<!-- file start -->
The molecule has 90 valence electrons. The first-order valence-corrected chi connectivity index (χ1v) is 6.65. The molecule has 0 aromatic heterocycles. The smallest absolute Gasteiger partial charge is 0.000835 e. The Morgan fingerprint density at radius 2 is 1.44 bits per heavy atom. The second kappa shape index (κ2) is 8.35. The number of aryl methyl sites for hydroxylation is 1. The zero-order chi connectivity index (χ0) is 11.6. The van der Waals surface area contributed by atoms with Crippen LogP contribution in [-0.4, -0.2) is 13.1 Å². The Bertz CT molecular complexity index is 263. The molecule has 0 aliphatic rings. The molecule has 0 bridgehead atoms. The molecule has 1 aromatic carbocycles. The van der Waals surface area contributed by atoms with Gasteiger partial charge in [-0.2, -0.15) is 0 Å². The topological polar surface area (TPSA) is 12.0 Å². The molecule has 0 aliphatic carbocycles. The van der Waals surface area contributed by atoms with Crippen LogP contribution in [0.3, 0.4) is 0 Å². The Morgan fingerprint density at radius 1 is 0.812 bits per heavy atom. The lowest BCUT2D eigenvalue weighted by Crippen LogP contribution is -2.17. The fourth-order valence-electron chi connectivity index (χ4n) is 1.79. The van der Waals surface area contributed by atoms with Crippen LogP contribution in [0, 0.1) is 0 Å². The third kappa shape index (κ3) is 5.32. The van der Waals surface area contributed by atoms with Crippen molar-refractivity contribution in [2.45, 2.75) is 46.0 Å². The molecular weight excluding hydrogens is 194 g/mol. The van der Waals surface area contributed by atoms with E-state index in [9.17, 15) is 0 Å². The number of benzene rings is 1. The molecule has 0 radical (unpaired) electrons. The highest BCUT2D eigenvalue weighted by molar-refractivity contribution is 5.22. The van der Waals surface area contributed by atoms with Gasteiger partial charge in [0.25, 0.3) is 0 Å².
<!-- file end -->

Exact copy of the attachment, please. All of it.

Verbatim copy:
The molecule has 90 valence electrons. The first-order valence-corrected chi connectivity index (χ1v) is 6.65. The molecule has 0 aromatic heterocycles. The smallest absolute Gasteiger partial charge is 0.000835 e. The Morgan fingerprint density at radius 2 is 1.44 bits per heavy atom. The second kappa shape index (κ2) is 8.35. The number of aryl methyl sites for hydroxylation is 1. The zero-order chi connectivity index (χ0) is 11.6. The van der Waals surface area contributed by atoms with Crippen LogP contribution in [-0.4, -0.2) is 13.1 Å². The Bertz CT molecular complexity index is 263. The molecule has 0 aliphatic rings. The molecule has 0 bridgehead atoms. The molecule has 1 aromatic carbocycles. The van der Waals surface area contributed by atoms with Gasteiger partial charge in [-0.2, -0.15) is 0 Å². The topological polar surface area (TPSA) is 12.0 Å². The molecule has 0 aliphatic carbocycles. The van der Waals surface area contributed by atoms with Crippen LogP contribution in [0.3, 0.4) is 0 Å². The Morgan fingerprint density at radius 1 is 0.812 bits per heavy atom. The lowest BCUT2D eigenvalue weighted by Crippen LogP contribution is -2.17. The fourth-order valence-electron chi connectivity index (χ4n) is 1.79. The van der Waals surface area contributed by atoms with Crippen LogP contribution in [0, 0.1) is 0 Å². The third kappa shape index (κ3) is 5.32. The van der Waals surface area contributed by atoms with Crippen molar-refractivity contribution in [2.45, 2.75) is 46.0 Å². The molecular weight excluding hydrogens is 194 g/mol. The van der Waals surface area contributed by atoms with E-state index in [9.17, 15) is 0 Å². The number of benzene rings is 1. The molecule has 0 radical (unpaired) electrons. The highest BCUT2D eigenvalue weighted by molar-refractivity contribution is 5.22. The van der Waals surface area contributed by atoms with Gasteiger partial charge in [0.25, 0.3) is 0 Å².